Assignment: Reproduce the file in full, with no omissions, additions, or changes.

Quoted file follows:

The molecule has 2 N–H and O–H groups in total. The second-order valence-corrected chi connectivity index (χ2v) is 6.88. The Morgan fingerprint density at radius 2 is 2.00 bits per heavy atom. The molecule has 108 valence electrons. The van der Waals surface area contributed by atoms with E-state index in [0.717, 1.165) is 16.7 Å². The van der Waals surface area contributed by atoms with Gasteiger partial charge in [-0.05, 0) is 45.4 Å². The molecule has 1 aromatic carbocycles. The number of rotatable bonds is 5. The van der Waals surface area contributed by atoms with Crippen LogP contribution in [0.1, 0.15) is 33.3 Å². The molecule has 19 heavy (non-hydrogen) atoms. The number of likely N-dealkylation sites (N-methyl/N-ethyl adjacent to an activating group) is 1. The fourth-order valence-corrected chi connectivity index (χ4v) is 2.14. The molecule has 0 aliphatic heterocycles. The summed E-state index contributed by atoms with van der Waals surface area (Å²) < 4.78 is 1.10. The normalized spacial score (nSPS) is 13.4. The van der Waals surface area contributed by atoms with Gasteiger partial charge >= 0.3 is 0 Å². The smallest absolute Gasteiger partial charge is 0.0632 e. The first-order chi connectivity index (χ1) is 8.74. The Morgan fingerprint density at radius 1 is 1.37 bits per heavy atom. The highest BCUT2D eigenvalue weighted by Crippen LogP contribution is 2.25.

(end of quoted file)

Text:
The molecule has 2 N–H and O–H groups in total. The second-order valence-corrected chi connectivity index (χ2v) is 6.88. The Morgan fingerprint density at radius 2 is 2.00 bits per heavy atom. The molecule has 108 valence electrons. The van der Waals surface area contributed by atoms with E-state index in [0.717, 1.165) is 16.7 Å². The van der Waals surface area contributed by atoms with Gasteiger partial charge in [-0.05, 0) is 45.4 Å². The molecule has 1 aromatic carbocycles. The number of rotatable bonds is 5. The van der Waals surface area contributed by atoms with Crippen LogP contribution in [0.1, 0.15) is 33.3 Å². The molecule has 19 heavy (non-hydrogen) atoms. The number of likely N-dealkylation sites (N-methyl/N-ethyl adjacent to an activating group) is 1. The fourth-order valence-corrected chi connectivity index (χ4v) is 2.14. The molecule has 0 aliphatic heterocycles. The summed E-state index contributed by atoms with van der Waals surface area (Å²) < 4.78 is 1.10. The normalized spacial score (nSPS) is 13.4. The van der Waals surface area contributed by atoms with Gasteiger partial charge >= 0.3 is 0 Å². The smallest absolute Gasteiger partial charge is 0.0632 e. The first-order chi connectivity index (χ1) is 8.74. The Morgan fingerprint density at radius 1 is 1.37 bits per heavy atom. The highest BCUT2D eigenvalue weighted by Crippen LogP contribution is 2.25.